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Does homework help or hurt our kids?
Erin Stewart writes that homework can be frustrating for both students and parents. - photo by Erin Stewart
As kids head back to school, that means homework is back in full swing, striking fear into the hearts of parents everywhere.

I personally have been brushing up on some of my go-to homework time phrases. For example, homework help always starts out with me in a flurry of mother-of-the-year parenting as my bright-eyed daughter grabs a newly sharpened No. 2 pencil. I say stellar parenting things like:

Ok, lets look at it together. We can do this!

Then, things get a little more frustrating. My daughter gnaws on the No. 2 pencil as I question her:

How can you be reading the directions if your eyes arent on the paper?

And then we end up with my daughters muscles inexplicably not working as she goes limp in her chair and me snapping the No. 2 pencil in half as I say:

What do you mean your teacher didnt teach this yet? That doesnt make any sense! None of this makes any sense!

I try. Really, I do. But I hate homework.

It frustrates my kids, strains our relationship and keeps them inside when what they really need is to be outside running around after a long school day. It also makes me the homework warden, which is one more mean-mommy role I resent having forced upon me.

Now dont get me wrong I am not rallying to ban all homework. I think some nightly tasks are a great way to teach kids responsibility and time management. I also like being able to gauge my childrens comprehension as they either struggle or sail through their homework.

I accept that homework is a necessary part of my childrens school lives; I just dont want it to become their lives.

Any work done at home should not just be busy work or based on some erroneous notion that more homework means more success. It doesnt, and the research shows it. A Duke University professor conducted two of the most definitive studies on the impact of homework, showing that a moderate amount of take-home work is linked to better test scores in high school students. In elementary students, however, homework was not correlated with higher achievement, and in fact can have a negative effect when overdone.

Based on that research, the National PTA recommends no more than 10 minutes of homework per night per grade level.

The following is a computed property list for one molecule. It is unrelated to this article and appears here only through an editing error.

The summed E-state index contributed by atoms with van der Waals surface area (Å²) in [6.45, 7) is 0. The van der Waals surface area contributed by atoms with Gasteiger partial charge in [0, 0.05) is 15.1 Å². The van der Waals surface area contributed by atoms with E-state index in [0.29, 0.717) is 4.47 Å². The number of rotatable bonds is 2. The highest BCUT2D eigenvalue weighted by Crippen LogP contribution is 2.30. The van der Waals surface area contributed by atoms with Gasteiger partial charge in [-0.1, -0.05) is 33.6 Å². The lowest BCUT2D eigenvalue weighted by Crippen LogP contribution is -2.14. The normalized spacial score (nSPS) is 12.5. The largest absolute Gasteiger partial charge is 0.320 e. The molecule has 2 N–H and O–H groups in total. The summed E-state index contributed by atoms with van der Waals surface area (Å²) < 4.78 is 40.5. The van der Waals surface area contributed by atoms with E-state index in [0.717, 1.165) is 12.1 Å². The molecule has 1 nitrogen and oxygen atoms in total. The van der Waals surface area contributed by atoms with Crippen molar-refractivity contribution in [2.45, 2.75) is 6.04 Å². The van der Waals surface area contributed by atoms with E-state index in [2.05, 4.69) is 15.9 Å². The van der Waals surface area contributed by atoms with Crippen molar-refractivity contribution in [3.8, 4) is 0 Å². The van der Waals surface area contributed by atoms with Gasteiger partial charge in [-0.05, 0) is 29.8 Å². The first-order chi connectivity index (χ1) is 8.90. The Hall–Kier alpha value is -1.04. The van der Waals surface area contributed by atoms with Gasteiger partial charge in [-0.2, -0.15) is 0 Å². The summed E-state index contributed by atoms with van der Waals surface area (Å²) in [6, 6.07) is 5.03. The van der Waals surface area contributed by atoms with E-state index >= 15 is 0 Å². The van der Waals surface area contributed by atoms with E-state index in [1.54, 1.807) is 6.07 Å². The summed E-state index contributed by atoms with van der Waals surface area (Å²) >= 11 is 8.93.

Thats a stark difference to when my oldest daughter was in first grade on the East Coast, spending an hour each night on a homework packet an hour of tears, frustration and resentment towards school.

To make matters worse, her teacher kept the kids who didnt finish their homework in during recess to complete it. So when I would tell my daughter we were done with homework for the night because neither one of us could take one more second of it, she would burst into tears because she didnt want to miss her playground time with her friends.

We were trapped suffocated by her teachers idea that homework was helping her students get ahead. Oh how I wish I had followed the lead of another parent who set a time limit for homework and informed the teacher her child would only spend that much time and would not be missing recess for incomplete worksheets. I just followed the pack, making sure my daughter did what she was supposed to do. The result? That years homework dump completely squelched my daughters love of school and of learning, and weve been recovering ever since.

Fortunately, the pile-it-on philosophy of homework for elementary school kids seems to be a fading trend and somewhat less of a phenomenon in our new home in the West. School systems are taking note of the homework research, with one school in Massachusetts even implementing a strict no-homework policy this year, according to Of course, the school also extended the day by two hours to compensate for the homework time.

I dont know what the answer is, although I dont think it will be found in either extreme of banning homework completely or piling it on like our kids are worksheet machines.

But I also know that kids need to have lives outside of school once that bell rings. Their bodies need to play. Their brains need to relax. Their families need to spend an evening together not fighting about denominators.

And most importantly, they need to grow a love for learning, which is hardly ever found in the minutia of take-home worksheets.
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